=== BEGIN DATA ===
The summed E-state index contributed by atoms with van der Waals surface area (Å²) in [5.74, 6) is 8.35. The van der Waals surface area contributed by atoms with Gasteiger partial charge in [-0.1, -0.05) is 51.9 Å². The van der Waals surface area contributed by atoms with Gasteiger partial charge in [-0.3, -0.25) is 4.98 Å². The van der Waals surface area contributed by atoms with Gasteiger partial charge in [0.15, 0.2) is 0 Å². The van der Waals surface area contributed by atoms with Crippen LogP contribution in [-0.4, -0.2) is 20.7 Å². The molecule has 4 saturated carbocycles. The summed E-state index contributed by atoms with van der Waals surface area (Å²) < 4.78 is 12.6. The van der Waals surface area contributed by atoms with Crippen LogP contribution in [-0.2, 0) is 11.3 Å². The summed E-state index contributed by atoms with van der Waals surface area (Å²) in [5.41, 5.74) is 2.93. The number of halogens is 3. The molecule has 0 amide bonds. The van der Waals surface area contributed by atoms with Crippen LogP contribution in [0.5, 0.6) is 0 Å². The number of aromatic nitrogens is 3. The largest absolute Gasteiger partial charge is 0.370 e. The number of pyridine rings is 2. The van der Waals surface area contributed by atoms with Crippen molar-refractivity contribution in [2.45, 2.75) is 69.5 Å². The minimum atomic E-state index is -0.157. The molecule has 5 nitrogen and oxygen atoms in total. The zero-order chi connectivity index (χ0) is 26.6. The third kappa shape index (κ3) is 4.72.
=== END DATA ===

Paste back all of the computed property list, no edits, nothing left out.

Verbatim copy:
The summed E-state index contributed by atoms with van der Waals surface area (Å²) in [5.74, 6) is 8.35. The van der Waals surface area contributed by atoms with Gasteiger partial charge in [-0.1, -0.05) is 51.9 Å². The van der Waals surface area contributed by atoms with Gasteiger partial charge in [-0.3, -0.25) is 4.98 Å². The van der Waals surface area contributed by atoms with Gasteiger partial charge in [0.15, 0.2) is 0 Å². The van der Waals surface area contributed by atoms with Crippen LogP contribution in [-0.4, -0.2) is 20.7 Å². The molecule has 4 saturated carbocycles. The summed E-state index contributed by atoms with van der Waals surface area (Å²) < 4.78 is 12.6. The van der Waals surface area contributed by atoms with Crippen LogP contribution in [-0.2, 0) is 11.3 Å². The summed E-state index contributed by atoms with van der Waals surface area (Å²) in [5.41, 5.74) is 2.93. The number of halogens is 3. The molecule has 0 amide bonds. The van der Waals surface area contributed by atoms with Crippen LogP contribution in [0.5, 0.6) is 0 Å². The number of aromatic nitrogens is 3. The largest absolute Gasteiger partial charge is 0.370 e. The number of pyridine rings is 2. The van der Waals surface area contributed by atoms with Crippen molar-refractivity contribution in [2.45, 2.75) is 69.5 Å². The minimum atomic E-state index is -0.157. The molecule has 5 nitrogen and oxygen atoms in total. The zero-order chi connectivity index (χ0) is 26.6. The third kappa shape index (κ3) is 4.72.